When my host brings out a bag of Cool Ranch, rather than partaking with abandon if I’m currently “allowed” to, and feeling left out if I’m not, I might remember that voluntarily renouncing this random bowl of chips is not that difficult and feels immediately rewarding, plus the temptation only lasts until others devour it, which never takes long.
I’ve written more about micro-renunciation here.
2) Play around with the “eating speed” variable.
As someone once accused of eating a slice of homemade fudge “like it was a sandwich,” I am familiar with a certain instinctive tendency to eat needlessly quickly. I suppose something in me wants to keep the pleasure levels high. Slowing down seems like it would make the experience last longer, but only by stretching that pleasure disappointingly thin.
That’s not the way it works, though, when you test it out — when you consciously slow down, you find that there’s more overall enjoyment to be had. It’s not the same number of enjoyability units being stretched out over more time units. A high eating pace is a waste of pleasure.
When you slow to below your habitual pace, you will feel a hint of impatience, similar to that of driving behind a car that’s going a little too slow. Let that feeling be a cue to settle in the new pace, letting the current bite have a longer turn than usual on the merry-go-round. In my experience this is easy enough, and feels at least as satisfying as tumbling along at the usual pace, but it doesn’t happen without conscious intention.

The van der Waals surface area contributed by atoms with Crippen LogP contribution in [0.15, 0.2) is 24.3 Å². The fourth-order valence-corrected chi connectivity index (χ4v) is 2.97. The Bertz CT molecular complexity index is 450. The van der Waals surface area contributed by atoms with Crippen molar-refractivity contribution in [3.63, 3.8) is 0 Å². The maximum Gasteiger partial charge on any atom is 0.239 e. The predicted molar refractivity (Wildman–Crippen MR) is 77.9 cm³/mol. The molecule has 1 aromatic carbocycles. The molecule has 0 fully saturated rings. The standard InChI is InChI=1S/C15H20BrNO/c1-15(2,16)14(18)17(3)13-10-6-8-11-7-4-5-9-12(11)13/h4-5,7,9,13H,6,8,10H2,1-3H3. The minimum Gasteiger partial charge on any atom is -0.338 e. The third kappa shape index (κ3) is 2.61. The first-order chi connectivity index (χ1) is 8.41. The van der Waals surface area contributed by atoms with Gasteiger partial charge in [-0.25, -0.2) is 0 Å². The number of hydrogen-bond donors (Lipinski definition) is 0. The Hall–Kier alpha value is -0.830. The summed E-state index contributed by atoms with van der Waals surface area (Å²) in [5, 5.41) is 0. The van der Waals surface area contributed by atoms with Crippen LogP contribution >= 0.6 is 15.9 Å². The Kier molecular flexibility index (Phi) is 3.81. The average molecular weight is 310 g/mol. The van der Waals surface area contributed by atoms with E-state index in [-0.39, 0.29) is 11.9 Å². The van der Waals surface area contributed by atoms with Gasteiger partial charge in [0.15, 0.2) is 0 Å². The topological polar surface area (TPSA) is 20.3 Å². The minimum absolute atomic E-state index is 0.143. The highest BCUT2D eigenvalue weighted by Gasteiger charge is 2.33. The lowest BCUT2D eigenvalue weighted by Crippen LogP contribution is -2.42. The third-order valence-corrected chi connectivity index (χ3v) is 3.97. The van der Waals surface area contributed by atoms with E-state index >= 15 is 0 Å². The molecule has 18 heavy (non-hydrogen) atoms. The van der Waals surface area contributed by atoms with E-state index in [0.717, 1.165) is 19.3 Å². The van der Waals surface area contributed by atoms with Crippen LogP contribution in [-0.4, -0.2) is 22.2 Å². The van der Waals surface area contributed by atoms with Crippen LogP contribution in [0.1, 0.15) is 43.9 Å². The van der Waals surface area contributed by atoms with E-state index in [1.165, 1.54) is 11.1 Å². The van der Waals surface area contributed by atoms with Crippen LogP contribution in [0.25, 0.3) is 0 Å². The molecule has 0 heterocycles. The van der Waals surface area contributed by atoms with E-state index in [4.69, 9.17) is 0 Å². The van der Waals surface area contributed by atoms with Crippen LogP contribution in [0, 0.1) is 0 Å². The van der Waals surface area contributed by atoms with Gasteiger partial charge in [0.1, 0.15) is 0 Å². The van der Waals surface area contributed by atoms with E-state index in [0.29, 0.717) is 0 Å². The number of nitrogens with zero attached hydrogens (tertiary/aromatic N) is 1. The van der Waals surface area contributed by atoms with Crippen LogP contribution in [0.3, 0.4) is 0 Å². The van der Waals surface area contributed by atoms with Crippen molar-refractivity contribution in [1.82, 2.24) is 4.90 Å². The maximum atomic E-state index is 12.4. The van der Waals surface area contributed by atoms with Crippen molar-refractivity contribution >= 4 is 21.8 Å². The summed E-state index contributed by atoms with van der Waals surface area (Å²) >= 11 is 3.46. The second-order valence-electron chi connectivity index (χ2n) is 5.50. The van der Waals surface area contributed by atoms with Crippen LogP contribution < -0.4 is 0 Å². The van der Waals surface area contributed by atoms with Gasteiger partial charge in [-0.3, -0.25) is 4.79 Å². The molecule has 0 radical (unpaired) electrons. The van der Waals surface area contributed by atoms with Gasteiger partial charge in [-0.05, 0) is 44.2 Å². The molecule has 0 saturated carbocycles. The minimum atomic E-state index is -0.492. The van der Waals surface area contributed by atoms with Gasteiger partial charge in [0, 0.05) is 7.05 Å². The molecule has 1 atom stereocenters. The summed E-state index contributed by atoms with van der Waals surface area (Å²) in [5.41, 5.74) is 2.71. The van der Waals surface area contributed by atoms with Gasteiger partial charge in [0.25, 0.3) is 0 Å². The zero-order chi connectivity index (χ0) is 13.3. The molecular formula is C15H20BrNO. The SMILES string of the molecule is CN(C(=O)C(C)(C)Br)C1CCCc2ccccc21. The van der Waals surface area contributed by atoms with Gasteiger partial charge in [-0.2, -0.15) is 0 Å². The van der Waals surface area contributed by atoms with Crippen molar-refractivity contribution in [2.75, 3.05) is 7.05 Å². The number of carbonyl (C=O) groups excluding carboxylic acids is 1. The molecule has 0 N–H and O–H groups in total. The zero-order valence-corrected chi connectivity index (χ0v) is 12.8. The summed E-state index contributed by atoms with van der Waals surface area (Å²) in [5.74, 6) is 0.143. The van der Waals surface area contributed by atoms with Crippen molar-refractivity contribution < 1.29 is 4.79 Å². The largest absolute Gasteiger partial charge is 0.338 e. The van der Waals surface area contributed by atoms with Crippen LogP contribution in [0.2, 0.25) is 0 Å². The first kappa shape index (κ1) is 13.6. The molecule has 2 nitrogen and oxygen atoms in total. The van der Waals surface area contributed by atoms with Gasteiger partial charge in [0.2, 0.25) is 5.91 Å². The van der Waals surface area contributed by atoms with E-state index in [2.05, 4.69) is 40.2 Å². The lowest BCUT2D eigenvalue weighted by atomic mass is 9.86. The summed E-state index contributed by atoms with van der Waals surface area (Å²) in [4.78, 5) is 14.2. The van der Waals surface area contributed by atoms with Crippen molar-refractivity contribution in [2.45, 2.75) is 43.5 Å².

3) Move away from low-quality cheese.
There are hundreds of cheeses, and they vary widely in properties we can call flavor-per-calorie (FPC) and calories-per-dollar (CPD). A light shredding of five-years-aged white cheddar imparts more flavor than a whole slice of cheap mild cheddar, for example — it’s higher FPC. Likewise, asiago has much more punch in it than four times the amount of brick-packaged mozzarella. Low-quality cheeses tend to compete on price, which means high CPD but low FPC.
Most cheese-involving foods can be remixed using high-FPC cheeses like emmenthal, asiago, more pungent cheddars, parmesan, blue if it’s your thing, and so many more. Going high FPC (instead of high CPD) also means you get to enjoy higher-end ingredients without increasing your cheese budget. This adjustment could save hundreds of questionable calories a day for someone who puts cheese on things a lot. Coupling this with a judicious down-shifting of eating speed is a winning combo. The world of cheese opens up when you go high-FPC.
4) Experiment with voluntarily “wasting” small amounts of food.
Many of us have grown up with the belief that leaving something on your plate, and eventually scraping it into the trash, isn’t just wasteful but wrong. This doctrine makes sense if the problem is finding enough food to survive, but not if the problem is habitual overconsumption. In that case, it’s doubly wasteful to use your body to dispose of the excess, because it only makes you into a human garbage can. Nothing is saved here — the extra intake is unlikely to be beneficial in any way, unless you anticipate life descending into starvation conditions sometime soon. (Of course, you can usually save any excess as leftovers anyway.)
Leaving uneaten a small, sacrificial pile of peas or mashed potatoes helps train our ability to voluntarily stop consuming, without deferring to artificial “finishing points” such as an empty plate. It returns the locus of control to your intentions and judgment, rather than leaving it to predetermined conditions such as how much food ended up on the plate in the first place.